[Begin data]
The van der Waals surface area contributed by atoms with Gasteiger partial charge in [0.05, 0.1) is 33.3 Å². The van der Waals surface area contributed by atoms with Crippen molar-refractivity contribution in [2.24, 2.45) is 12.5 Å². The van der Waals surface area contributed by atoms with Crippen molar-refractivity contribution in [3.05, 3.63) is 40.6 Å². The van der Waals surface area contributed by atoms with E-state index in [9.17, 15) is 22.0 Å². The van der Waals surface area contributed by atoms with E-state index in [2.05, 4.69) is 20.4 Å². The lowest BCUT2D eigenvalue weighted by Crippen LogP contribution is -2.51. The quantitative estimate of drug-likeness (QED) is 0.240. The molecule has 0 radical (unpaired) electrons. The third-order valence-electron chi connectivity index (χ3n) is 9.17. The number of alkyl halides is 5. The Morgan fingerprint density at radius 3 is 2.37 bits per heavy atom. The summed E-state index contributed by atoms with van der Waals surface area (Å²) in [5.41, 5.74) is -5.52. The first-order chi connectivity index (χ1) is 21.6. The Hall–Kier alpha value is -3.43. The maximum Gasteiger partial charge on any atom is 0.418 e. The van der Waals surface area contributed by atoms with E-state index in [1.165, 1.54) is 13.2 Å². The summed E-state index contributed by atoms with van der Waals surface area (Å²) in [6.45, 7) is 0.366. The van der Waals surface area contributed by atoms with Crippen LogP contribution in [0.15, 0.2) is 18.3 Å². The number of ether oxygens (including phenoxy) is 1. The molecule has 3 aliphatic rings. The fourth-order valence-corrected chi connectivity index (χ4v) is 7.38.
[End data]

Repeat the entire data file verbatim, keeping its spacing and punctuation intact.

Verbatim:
The van der Waals surface area contributed by atoms with Gasteiger partial charge in [0.05, 0.1) is 33.3 Å². The van der Waals surface area contributed by atoms with Crippen molar-refractivity contribution in [2.24, 2.45) is 12.5 Å². The van der Waals surface area contributed by atoms with Crippen molar-refractivity contribution in [3.05, 3.63) is 40.6 Å². The van der Waals surface area contributed by atoms with E-state index in [9.17, 15) is 22.0 Å². The van der Waals surface area contributed by atoms with E-state index in [2.05, 4.69) is 20.4 Å². The lowest BCUT2D eigenvalue weighted by Crippen LogP contribution is -2.51. The quantitative estimate of drug-likeness (QED) is 0.240. The molecule has 0 radical (unpaired) electrons. The third-order valence-electron chi connectivity index (χ3n) is 9.17. The number of alkyl halides is 5. The Morgan fingerprint density at radius 3 is 2.37 bits per heavy atom. The summed E-state index contributed by atoms with van der Waals surface area (Å²) in [5.41, 5.74) is -5.52. The first-order chi connectivity index (χ1) is 21.6. The Hall–Kier alpha value is -3.43. The maximum Gasteiger partial charge on any atom is 0.418 e. The van der Waals surface area contributed by atoms with E-state index in [1.165, 1.54) is 13.2 Å². The summed E-state index contributed by atoms with van der Waals surface area (Å²) in [6.45, 7) is 0.366. The van der Waals surface area contributed by atoms with Crippen LogP contribution in [0.15, 0.2) is 18.3 Å². The number of ether oxygens (including phenoxy) is 1. The molecule has 3 aliphatic rings. The fourth-order valence-corrected chi connectivity index (χ4v) is 7.38.